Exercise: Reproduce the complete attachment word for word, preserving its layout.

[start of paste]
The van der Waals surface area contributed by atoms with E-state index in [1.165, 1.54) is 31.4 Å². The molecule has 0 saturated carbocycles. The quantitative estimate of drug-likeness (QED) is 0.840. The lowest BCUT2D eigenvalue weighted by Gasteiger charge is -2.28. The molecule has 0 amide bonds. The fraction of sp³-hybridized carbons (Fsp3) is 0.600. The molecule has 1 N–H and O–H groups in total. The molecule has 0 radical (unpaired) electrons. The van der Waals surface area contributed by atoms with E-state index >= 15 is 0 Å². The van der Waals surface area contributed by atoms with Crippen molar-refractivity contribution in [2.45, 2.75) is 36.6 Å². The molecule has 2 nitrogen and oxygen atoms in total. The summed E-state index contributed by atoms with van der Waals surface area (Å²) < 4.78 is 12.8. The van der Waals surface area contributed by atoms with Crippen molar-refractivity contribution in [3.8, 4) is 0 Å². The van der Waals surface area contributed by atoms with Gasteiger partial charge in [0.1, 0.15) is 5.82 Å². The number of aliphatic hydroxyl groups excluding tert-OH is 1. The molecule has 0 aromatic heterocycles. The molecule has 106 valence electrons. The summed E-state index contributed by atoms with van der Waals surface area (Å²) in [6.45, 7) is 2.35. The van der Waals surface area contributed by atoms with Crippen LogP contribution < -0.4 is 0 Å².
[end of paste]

The van der Waals surface area contributed by atoms with E-state index in [1.165, 1.54) is 31.4 Å². The molecule has 0 saturated carbocycles. The quantitative estimate of drug-likeness (QED) is 0.840. The lowest BCUT2D eigenvalue weighted by Gasteiger charge is -2.28. The molecule has 0 amide bonds. The fraction of sp³-hybridized carbons (Fsp3) is 0.600. The molecule has 1 N–H and O–H groups in total. The molecule has 0 radical (unpaired) electrons. The van der Waals surface area contributed by atoms with E-state index >= 15 is 0 Å². The van der Waals surface area contributed by atoms with Crippen molar-refractivity contribution in [2.45, 2.75) is 36.6 Å². The molecule has 2 nitrogen and oxygen atoms in total. The summed E-state index contributed by atoms with van der Waals surface area (Å²) < 4.78 is 12.8. The van der Waals surface area contributed by atoms with Crippen molar-refractivity contribution in [3.8, 4) is 0 Å². The van der Waals surface area contributed by atoms with Gasteiger partial charge in [0.1, 0.15) is 5.82 Å². The number of aliphatic hydroxyl groups excluding tert-OH is 1. The molecule has 0 aromatic heterocycles. The molecule has 106 valence electrons. The summed E-state index contributed by atoms with van der Waals surface area (Å²) in [6.45, 7) is 2.35. The van der Waals surface area contributed by atoms with Crippen LogP contribution < -0.4 is 0 Å².